So bottom line is that I should not anchor the pinky, right? But here is the thing, I have anchored the pinky from the very start and now not anchoring is becoming a little hard to do properly (I have slower speed and keep hitting the wrong strings) so what am asking is some good songs, riffs, etc. to train the right hand back to the level of the left hand. Any suggestions?


Sure. the suggestion would be that since you are now playing a bit differently than before, you have to start practicing slowly again and build back your speed. your hand is now positioned differently so it wont magically be able to play at fast speeds without practicing the slow speeds first. so just turn the tempo down and gradually increase speed as your hand gets used to the new position.

(and yes, anchoring is wrong. what Even Bigger D is saying is not true. you shouldn't anchor just because other good guitarists are doing so).
#13
Quote by NandoAlves

So bottom line is that I should not anchor the pinky, right? But here is the thing, I have anchored the pinky from the very start and now not anchoring is becoming a little hard to do properly (I have slower speed and keep hitting the wrong strings) so what am asking is some good songs, riffs, etc. to train the right hand back to the level of the left hand. Any suggestions?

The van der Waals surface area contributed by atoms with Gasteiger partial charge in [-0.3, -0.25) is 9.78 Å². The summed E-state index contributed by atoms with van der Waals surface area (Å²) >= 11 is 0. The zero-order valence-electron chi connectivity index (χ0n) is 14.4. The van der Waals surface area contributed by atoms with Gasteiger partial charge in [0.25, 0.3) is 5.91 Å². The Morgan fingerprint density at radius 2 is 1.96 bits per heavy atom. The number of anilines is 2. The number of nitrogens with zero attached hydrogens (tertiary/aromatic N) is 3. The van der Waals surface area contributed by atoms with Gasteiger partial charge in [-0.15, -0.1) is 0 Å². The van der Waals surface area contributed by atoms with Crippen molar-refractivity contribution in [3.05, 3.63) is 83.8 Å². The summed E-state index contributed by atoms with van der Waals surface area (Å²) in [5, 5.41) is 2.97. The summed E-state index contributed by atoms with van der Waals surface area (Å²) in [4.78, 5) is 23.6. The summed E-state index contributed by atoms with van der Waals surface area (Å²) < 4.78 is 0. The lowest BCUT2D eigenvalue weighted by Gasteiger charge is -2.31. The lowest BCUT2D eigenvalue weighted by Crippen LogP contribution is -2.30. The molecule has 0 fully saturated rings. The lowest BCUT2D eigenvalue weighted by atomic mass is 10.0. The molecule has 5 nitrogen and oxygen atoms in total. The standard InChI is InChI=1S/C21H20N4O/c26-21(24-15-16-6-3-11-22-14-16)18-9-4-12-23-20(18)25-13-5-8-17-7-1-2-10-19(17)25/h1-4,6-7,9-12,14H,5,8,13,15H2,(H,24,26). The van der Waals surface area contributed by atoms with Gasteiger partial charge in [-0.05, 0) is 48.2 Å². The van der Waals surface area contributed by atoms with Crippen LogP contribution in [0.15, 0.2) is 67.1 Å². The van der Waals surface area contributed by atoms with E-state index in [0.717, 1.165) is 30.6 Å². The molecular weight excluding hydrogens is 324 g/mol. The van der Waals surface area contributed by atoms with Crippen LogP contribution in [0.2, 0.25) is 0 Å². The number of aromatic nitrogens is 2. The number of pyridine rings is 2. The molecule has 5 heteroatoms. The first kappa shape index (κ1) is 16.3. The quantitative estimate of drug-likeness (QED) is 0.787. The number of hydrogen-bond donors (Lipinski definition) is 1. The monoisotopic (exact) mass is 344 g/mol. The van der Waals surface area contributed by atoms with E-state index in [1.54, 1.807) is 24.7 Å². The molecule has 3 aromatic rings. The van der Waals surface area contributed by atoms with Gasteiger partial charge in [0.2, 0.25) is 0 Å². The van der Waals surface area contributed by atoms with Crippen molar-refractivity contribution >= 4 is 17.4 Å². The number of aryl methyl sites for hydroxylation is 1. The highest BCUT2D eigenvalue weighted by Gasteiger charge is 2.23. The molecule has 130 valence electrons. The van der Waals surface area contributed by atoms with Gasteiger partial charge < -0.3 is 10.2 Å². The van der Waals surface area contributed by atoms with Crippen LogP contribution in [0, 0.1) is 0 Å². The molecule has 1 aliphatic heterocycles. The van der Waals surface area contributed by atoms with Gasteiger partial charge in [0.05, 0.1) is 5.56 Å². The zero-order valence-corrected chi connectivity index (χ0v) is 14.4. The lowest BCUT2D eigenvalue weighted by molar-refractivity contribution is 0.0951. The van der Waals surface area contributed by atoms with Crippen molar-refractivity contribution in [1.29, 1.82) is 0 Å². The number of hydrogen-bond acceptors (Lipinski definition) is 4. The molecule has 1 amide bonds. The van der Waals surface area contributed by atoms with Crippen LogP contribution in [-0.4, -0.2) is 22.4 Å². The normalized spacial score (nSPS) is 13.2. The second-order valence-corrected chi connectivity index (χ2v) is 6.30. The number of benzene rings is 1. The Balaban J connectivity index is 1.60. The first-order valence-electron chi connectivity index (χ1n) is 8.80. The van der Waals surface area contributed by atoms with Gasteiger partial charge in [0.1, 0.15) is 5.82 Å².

It took you some time to get used to anchoring, right? It's pretty much the same thing except the other way around. Bottom line, it takes a lot of practice. You'll get it.
#14
Perhaps the most ridiculously over-discussed topic ever. Here’s what it is for the purpose of this discussion.

Anchoring is when you have a part of your arm or hand held or pressed against the same point of the guitar at all times.

The most common thread regarding anchoring is "Am I anchoring?" -

this can be solved very quickly, without irritating anyone. Is there a part of your hand has to touch the guitar in a certain way for you to be able to play well? If so, you are ANCHORING. It's not anything more or less than that.

My arm touches the guitar! - That's okay.
I palm mute! - That's okay.
I mute unwanted strings with my palm! - That's okay.

As long as you don't need to keep your hand touching the same place at all times in order to play.